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Statuette péruvienne en bois (inspiration du Fétiche à l'Oreille cassée de Tintin)

Chimù Statuette

Tintin and The Broken Ear

On his way to join an expedition bound for Easter Island, museum curator Henri Lavachery passed through Lima in July 1934. He visited pre-Columbian sites and purchased some artefacts, among them this statuette. Exhibited at the museum for the first time in 1935, it intrigued a famous visitor, the author Hergé, who worked it into one of the 'Adventures of Tintin' : The Broken Ear.

A litter carrier

But the original object - which has a broken foot, not an ear - was sculpted by the Chimù rather than by Hergé's hypothetical Arumbayas. Dated between the 13th and 15th centuries CE, it represents a litter carrier. Excavations carried out at the Hueca de la Luna, near Moche, uncovered wooden 'models' illustrating various ceremonies. For a burial, similar statuettes bore the litter where the deceased lay, while others brought various offerings.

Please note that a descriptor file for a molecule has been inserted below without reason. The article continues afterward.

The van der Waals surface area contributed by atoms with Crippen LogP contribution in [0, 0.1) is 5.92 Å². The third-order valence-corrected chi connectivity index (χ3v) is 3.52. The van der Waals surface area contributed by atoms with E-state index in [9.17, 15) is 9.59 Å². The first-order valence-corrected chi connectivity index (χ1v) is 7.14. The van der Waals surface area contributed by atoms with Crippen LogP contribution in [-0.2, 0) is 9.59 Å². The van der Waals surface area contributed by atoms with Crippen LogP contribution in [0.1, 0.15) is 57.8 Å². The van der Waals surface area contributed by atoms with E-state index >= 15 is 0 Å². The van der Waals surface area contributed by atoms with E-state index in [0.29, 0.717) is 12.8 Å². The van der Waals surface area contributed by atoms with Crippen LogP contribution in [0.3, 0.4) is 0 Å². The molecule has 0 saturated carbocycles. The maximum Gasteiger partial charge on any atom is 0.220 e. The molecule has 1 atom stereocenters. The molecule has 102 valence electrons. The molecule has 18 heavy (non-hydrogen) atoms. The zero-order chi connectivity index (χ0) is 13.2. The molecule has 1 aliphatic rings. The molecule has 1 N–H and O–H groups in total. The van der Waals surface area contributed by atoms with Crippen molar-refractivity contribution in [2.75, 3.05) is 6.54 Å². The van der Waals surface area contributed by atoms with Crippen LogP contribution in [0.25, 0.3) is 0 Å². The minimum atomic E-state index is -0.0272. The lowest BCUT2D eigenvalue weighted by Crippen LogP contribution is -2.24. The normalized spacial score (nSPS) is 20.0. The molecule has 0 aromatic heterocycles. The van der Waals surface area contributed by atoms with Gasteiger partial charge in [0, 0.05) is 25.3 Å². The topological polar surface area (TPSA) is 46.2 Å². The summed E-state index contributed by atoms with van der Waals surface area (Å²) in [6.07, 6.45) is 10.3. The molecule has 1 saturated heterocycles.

Chimù Statuette

wooden statuette from Peru